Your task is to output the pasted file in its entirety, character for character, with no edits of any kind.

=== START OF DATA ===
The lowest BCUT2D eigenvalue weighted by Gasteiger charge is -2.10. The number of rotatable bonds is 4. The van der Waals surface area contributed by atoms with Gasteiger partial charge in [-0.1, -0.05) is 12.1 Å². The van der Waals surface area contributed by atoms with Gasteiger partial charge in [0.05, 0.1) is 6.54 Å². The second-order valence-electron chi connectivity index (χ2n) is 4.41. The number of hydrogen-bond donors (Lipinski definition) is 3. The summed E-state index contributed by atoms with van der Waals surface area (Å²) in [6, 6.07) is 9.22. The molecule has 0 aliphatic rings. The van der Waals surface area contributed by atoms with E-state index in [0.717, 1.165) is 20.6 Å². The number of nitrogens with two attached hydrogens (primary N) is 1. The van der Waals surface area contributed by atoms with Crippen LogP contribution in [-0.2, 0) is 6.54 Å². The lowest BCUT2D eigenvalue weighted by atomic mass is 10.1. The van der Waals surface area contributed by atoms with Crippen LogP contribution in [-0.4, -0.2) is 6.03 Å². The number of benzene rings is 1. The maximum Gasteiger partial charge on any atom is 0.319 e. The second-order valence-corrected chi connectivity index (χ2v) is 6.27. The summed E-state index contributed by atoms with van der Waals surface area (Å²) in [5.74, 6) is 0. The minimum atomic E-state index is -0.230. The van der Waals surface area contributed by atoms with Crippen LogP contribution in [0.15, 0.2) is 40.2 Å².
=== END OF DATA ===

The lowest BCUT2D eigenvalue weighted by Gasteiger charge is -2.10. The number of rotatable bonds is 4. The van der Waals surface area contributed by atoms with Gasteiger partial charge in [-0.1, -0.05) is 12.1 Å². The van der Waals surface area contributed by atoms with Gasteiger partial charge in [0.05, 0.1) is 6.54 Å². The second-order valence-electron chi connectivity index (χ2n) is 4.41. The number of hydrogen-bond donors (Lipinski definition) is 3. The summed E-state index contributed by atoms with van der Waals surface area (Å²) in [6, 6.07) is 9.22. The molecule has 0 aliphatic rings. The van der Waals surface area contributed by atoms with E-state index in [0.717, 1.165) is 20.6 Å². The number of nitrogens with two attached hydrogens (primary N) is 1. The van der Waals surface area contributed by atoms with Crippen LogP contribution in [-0.2, 0) is 6.54 Å². The lowest BCUT2D eigenvalue weighted by atomic mass is 10.1. The van der Waals surface area contributed by atoms with Crippen LogP contribution in [-0.4, -0.2) is 6.03 Å². The number of benzene rings is 1. The maximum Gasteiger partial charge on any atom is 0.319 e. The second-order valence-corrected chi connectivity index (χ2v) is 6.27. The summed E-state index contributed by atoms with van der Waals surface area (Å²) in [5.74, 6) is 0. The minimum atomic E-state index is -0.230. The van der Waals surface area contributed by atoms with Crippen LogP contribution in [0.15, 0.2) is 40.2 Å².